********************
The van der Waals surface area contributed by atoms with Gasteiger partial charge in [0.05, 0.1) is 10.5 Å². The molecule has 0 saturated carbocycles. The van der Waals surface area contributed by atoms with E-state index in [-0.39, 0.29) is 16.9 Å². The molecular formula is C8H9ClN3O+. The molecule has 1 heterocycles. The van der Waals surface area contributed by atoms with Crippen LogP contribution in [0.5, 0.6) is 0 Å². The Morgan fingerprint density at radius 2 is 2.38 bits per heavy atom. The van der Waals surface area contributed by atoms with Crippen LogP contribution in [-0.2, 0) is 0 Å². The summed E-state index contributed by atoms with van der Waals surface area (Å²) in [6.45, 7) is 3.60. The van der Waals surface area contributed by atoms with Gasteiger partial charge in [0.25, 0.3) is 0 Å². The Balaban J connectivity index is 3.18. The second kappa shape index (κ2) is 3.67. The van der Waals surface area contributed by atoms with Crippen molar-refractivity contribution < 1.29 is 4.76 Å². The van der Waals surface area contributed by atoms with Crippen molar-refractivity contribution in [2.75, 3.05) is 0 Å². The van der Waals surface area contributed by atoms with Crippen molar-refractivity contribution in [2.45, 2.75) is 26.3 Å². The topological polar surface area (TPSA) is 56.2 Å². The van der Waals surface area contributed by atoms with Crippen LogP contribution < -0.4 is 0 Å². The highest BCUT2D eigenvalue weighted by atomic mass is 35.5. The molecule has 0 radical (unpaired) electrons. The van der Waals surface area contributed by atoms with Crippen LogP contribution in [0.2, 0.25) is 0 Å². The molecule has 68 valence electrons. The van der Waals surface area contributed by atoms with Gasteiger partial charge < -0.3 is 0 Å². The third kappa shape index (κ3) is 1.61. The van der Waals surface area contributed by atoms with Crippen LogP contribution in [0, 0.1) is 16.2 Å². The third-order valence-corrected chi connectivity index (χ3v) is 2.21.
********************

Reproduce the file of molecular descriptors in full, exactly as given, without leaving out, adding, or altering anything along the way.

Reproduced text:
The van der Waals surface area contributed by atoms with Gasteiger partial charge in [0.05, 0.1) is 10.5 Å². The molecule has 0 saturated carbocycles. The van der Waals surface area contributed by atoms with E-state index in [-0.39, 0.29) is 16.9 Å². The molecular formula is C8H9ClN3O+. The molecule has 1 heterocycles. The van der Waals surface area contributed by atoms with Crippen LogP contribution in [0.5, 0.6) is 0 Å². The Morgan fingerprint density at radius 2 is 2.38 bits per heavy atom. The van der Waals surface area contributed by atoms with Crippen LogP contribution in [-0.2, 0) is 0 Å². The summed E-state index contributed by atoms with van der Waals surface area (Å²) in [6.45, 7) is 3.60. The van der Waals surface area contributed by atoms with Gasteiger partial charge in [0.25, 0.3) is 0 Å². The Balaban J connectivity index is 3.18. The second kappa shape index (κ2) is 3.67. The van der Waals surface area contributed by atoms with Crippen molar-refractivity contribution < 1.29 is 4.76 Å². The van der Waals surface area contributed by atoms with Crippen molar-refractivity contribution in [2.75, 3.05) is 0 Å². The van der Waals surface area contributed by atoms with Crippen molar-refractivity contribution in [2.45, 2.75) is 26.3 Å². The topological polar surface area (TPSA) is 56.2 Å². The van der Waals surface area contributed by atoms with Crippen LogP contribution < -0.4 is 0 Å². The highest BCUT2D eigenvalue weighted by atomic mass is 35.5. The molecule has 0 radical (unpaired) electrons. The van der Waals surface area contributed by atoms with Crippen LogP contribution in [0.2, 0.25) is 0 Å². The molecule has 68 valence electrons. The van der Waals surface area contributed by atoms with Gasteiger partial charge < -0.3 is 0 Å². The third kappa shape index (κ3) is 1.61. The van der Waals surface area contributed by atoms with Crippen LogP contribution in [0, 0.1) is 16.2 Å². The third-order valence-corrected chi connectivity index (χ3v) is 2.21.